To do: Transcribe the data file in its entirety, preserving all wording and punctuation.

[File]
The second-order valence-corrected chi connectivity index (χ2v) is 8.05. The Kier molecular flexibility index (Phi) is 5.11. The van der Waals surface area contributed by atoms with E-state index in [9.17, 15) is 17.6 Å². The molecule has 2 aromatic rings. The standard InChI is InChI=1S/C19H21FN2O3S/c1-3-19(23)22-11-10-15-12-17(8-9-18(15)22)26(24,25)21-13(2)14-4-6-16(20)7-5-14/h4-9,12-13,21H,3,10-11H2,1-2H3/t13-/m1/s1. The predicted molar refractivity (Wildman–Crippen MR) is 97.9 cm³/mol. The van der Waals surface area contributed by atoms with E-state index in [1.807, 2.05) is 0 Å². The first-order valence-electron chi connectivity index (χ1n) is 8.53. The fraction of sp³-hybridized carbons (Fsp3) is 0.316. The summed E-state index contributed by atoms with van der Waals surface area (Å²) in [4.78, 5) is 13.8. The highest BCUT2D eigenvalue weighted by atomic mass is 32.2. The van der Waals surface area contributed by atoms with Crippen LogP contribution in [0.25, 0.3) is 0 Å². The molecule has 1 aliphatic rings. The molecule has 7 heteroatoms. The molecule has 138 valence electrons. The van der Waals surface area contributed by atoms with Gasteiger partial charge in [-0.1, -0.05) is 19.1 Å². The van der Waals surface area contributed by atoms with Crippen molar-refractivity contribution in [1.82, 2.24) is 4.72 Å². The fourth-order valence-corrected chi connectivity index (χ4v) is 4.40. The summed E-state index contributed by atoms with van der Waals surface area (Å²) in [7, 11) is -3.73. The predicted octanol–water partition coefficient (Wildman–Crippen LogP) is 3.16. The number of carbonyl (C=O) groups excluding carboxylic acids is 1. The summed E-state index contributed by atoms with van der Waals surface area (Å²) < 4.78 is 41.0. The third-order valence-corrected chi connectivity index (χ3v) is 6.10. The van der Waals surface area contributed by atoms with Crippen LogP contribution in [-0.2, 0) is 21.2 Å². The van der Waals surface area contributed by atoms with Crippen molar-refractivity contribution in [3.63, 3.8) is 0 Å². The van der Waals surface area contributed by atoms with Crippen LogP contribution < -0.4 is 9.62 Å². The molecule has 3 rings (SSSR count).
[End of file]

The second-order valence-corrected chi connectivity index (χ2v) is 8.05. The Kier molecular flexibility index (Phi) is 5.11. The van der Waals surface area contributed by atoms with E-state index in [9.17, 15) is 17.6 Å². The molecule has 2 aromatic rings. The standard InChI is InChI=1S/C19H21FN2O3S/c1-3-19(23)22-11-10-15-12-17(8-9-18(15)22)26(24,25)21-13(2)14-4-6-16(20)7-5-14/h4-9,12-13,21H,3,10-11H2,1-2H3/t13-/m1/s1. The predicted molar refractivity (Wildman–Crippen MR) is 97.9 cm³/mol. The van der Waals surface area contributed by atoms with E-state index in [1.807, 2.05) is 0 Å². The first-order valence-electron chi connectivity index (χ1n) is 8.53. The fraction of sp³-hybridized carbons (Fsp3) is 0.316. The summed E-state index contributed by atoms with van der Waals surface area (Å²) in [4.78, 5) is 13.8. The highest BCUT2D eigenvalue weighted by atomic mass is 32.2. The van der Waals surface area contributed by atoms with Crippen LogP contribution in [0.25, 0.3) is 0 Å². The molecule has 1 aliphatic rings. The molecule has 7 heteroatoms. The molecule has 138 valence electrons. The van der Waals surface area contributed by atoms with Gasteiger partial charge in [-0.1, -0.05) is 19.1 Å². The van der Waals surface area contributed by atoms with Crippen molar-refractivity contribution in [1.82, 2.24) is 4.72 Å². The fourth-order valence-corrected chi connectivity index (χ4v) is 4.40. The summed E-state index contributed by atoms with van der Waals surface area (Å²) in [7, 11) is -3.73. The predicted octanol–water partition coefficient (Wildman–Crippen LogP) is 3.16. The number of carbonyl (C=O) groups excluding carboxylic acids is 1. The summed E-state index contributed by atoms with van der Waals surface area (Å²) < 4.78 is 41.0. The third-order valence-corrected chi connectivity index (χ3v) is 6.10. The van der Waals surface area contributed by atoms with Crippen LogP contribution in [-0.2, 0) is 21.2 Å². The van der Waals surface area contributed by atoms with Crippen molar-refractivity contribution in [3.63, 3.8) is 0 Å². The van der Waals surface area contributed by atoms with Crippen LogP contribution < -0.4 is 9.62 Å². The molecule has 3 rings (SSSR count).